Notwithstanding the recognition that the right to vote is fundamental, the United States Supreme Court has declined to apply strict scrutiny to all election regulations which place some minor, even-handed burden on the ability to cast a ballot. Beginning in the case of Anderson v. Celebrezze, and continuing in the case of Burdick v. Takushi, the Court has held that state election regulations are subject to a sliding scale of judicial review, with laws that significantly burden the right to vote receiving greater scrutiny than laws of general application which operate merely as an inconvenience to voters. This sliding scale of scrutiny has come to be called the Anderson/Burdick test.
B. Crawford v. Marion County Election Board
The key United States Supreme Court case analyzing the constitutionality of state voter ID laws is the 2008 case of Crawford v. Marion County Election Board. In 2005, Indiana passed a state law requiring every person casting a ballot in person to present a government-issued photo ID. The law did not apply to votes cast via absentee ballot. Various exemptions allowed indigent individuals and those with religious objections to being photographed to cast a provisional ballot which would be counted if the voter traveled to the circuit court clerk within 10 days after the election date and executed an affidavit. Under the Indiana law, residents are entitled to free state-issued photo IDs.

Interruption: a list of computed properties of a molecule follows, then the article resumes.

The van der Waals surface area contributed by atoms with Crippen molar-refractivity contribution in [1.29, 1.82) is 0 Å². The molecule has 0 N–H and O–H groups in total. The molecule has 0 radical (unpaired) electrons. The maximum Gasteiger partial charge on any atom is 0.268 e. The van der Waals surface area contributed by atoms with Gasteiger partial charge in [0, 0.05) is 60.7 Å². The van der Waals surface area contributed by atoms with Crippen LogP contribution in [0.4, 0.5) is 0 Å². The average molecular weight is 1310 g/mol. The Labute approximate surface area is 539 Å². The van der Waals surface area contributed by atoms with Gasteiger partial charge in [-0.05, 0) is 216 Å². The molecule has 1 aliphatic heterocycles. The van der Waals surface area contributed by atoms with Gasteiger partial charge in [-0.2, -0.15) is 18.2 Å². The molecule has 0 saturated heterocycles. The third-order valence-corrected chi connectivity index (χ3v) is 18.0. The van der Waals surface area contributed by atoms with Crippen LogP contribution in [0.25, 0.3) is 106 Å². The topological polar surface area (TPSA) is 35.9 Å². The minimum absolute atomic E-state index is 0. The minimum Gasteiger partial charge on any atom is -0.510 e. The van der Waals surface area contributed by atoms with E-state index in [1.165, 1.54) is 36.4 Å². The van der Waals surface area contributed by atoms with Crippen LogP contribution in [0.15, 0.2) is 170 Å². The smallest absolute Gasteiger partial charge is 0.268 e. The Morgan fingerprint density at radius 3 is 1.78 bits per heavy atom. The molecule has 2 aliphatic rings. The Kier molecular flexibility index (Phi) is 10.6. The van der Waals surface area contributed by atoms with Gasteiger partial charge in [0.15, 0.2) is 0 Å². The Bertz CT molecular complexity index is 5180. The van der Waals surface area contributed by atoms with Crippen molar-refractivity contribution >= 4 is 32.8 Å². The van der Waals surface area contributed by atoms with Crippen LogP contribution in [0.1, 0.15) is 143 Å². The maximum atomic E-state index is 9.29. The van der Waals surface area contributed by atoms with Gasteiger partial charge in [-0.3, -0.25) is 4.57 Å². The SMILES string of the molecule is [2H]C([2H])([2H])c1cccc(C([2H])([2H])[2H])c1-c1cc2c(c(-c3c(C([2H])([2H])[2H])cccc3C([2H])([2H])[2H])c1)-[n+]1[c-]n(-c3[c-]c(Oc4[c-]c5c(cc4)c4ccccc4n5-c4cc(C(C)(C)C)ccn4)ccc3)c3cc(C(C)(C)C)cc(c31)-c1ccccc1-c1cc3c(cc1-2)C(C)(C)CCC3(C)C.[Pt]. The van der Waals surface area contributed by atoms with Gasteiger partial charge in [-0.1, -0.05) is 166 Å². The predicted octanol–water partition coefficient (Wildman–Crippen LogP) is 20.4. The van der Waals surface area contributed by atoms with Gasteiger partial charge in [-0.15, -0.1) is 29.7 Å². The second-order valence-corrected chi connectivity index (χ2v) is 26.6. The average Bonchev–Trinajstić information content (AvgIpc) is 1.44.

The Indiana Democratic Party, among others, filed a lawsuit challenging the Indiana Voter ID law. The plaintiffs alleged that the Indiana Voter ID law was unconstitutional on its face because the requirement of a photo ID imposed a substantial burden on the right to vote as guaranteed by the Fourteenth Amendment.